heliotrope learning

better skills, brighter future

Playing my part

A couple of years ago, I was asked if I’d complete a questionnaire to help a colleague with his dissertation for a Masters in Music. The title was Benefits Beyond Music: Transferable skills for adult life. He had been invited to join ‘a Conference Board webcast on “Arts Education and the Innovative Workforce”, which seemed to have the underlying assumption that businesses should target graduates in the creative and performing arts as the best source of innovation and creativity.’ He wondered whether all of them would offer such skills and be able to transfer them effectively to the workplace.

So, he interviewed 37 people who had been involved extensively in music during their school years and remained ‘musically active’ but who were not working in the music profession as a career. He wanted us to identify what skills were transferable from music and how that transfer came about. I found completion of the survey fascinating because I don’t think I’d realised how much I’d learnt from my involvement in music. I was in choirs, wind bands, an orchestra and even a swing band. Music rehearsals of one sort or another or individual lessons took up every lunchtime and most after-school club slots. I played percussion, clarinet, saxophone and voice! Even outside school I was a bell ringer of both church bells and hand bells.

We were asked to select (from a list of 32) skills or attributes that we felt were transferable from music. These included:

  • Understanding own role in delivering something bigger
  • Listening skills
  • Concentration, attentiveness
  • Sense of responsibility to others, respect for others
  • High standards, commitment to a quality product
  • Balanced view of own strengths and weaknesses
  • Being prepared to ‘busk it’, improvise, take risks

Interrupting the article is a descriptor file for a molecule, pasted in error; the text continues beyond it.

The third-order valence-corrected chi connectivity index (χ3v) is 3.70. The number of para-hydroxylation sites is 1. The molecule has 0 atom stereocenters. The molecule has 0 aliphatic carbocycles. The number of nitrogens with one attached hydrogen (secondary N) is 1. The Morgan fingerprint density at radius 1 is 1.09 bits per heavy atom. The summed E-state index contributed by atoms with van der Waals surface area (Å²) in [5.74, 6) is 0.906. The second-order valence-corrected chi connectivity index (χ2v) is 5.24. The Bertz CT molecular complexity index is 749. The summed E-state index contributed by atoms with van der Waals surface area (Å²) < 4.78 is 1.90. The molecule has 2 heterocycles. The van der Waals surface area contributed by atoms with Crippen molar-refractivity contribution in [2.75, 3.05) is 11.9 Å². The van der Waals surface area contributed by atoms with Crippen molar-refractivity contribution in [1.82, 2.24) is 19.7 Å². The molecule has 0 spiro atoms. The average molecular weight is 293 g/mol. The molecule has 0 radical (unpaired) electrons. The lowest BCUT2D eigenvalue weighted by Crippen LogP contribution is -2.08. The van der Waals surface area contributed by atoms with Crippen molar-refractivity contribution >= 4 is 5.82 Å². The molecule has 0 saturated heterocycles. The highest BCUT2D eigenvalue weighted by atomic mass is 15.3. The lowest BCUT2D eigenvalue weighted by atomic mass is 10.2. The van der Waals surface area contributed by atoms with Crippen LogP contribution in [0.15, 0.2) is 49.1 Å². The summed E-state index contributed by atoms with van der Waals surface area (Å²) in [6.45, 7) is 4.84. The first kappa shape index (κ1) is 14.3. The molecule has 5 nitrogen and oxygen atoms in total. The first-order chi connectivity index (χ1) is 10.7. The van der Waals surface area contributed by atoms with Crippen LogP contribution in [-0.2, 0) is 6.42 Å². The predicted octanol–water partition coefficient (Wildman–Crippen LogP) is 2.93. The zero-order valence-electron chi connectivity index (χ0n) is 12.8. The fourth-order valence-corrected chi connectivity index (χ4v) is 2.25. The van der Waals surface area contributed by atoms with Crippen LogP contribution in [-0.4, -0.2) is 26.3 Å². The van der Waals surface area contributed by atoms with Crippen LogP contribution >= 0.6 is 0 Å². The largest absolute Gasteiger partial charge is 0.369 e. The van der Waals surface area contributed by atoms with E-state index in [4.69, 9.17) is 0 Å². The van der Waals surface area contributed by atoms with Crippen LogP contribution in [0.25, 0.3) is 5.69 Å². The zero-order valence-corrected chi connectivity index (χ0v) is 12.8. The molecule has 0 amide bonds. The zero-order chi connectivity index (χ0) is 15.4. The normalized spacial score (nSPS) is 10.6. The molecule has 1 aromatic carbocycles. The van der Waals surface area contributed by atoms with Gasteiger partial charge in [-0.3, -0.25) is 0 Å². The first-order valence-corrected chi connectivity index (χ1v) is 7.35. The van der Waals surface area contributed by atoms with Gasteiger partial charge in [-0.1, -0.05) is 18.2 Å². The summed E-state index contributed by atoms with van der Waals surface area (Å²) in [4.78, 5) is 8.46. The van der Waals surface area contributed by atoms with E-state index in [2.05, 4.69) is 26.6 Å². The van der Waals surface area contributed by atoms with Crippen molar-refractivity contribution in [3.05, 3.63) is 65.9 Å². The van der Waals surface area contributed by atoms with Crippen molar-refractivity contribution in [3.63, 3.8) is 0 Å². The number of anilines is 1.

• Resilience, can handle success and disappointment
  • Breaking challenges down into manageable chunks

As you can see, a wide list. And I’m not sure I’d necessarily have appreciated the range of skills without the prompt.

The second stage was to narrow these 32 down to the five that we considered most useful to us in adult life – and this was almost more interesting, because we had to choose. In my case, much top-of-pencil chewing and brow-creasing ensued! The top scoring skills across all respondents were:

  1. Discipline – putting in the work
  2. Self confidence
  3. Commitment to a common goal
  4. Perseverance through setbacks/challenges
  5. Thoroughness, attention to detail
  6. Connecting with the spiritual, something beyond oneself

And, having given the survey a lot of thought, it was gratifying to receive a summary report containing the combined results and comments from other respondents and compare notes (no pun intended).

It transpires that a lot of my, often voluntary, musical involvement has translated into how I operate today. I’m a collaborative, team player, who pays attention to the little things that add up to a quality product. It’s so much more enjoyable working with others towards a common goal or deadline – it gives me a real buzz. And I always want to contribute to the full, to play my part and give of my all, rather than say I’m part of a team and let others take the strain.

Admittedly, you don’t want every musician to blast away on his or her instrument to the exclusion of everyone else. That’s why written music has a code all of its own with precise instructions, in many cases, about how it should be performed: speed, dynamic, emotion – all of these need to be taken into account. It is also why a conductor is so important because s/he is listening to the overall sound and adjusting it in the moment to ensure that what comes over his/her head is what the composer intended.

There are so many parallels between music performance and teamwork/leadership development. I just wish they were exploited more in business today – sport, unfortunately, seems to have the edge in terms of analogies and role models.

From my perspective, I’m grateful to have had the opportunity to look back and consider that transfer from extra-curricular music to my working style today. And I’m grateful to my parents for supporting me, as well as various music teachers along the way for encouraging and inspiring me. An ABBA song title seems particularly apt here: ‘Thank you for the music!”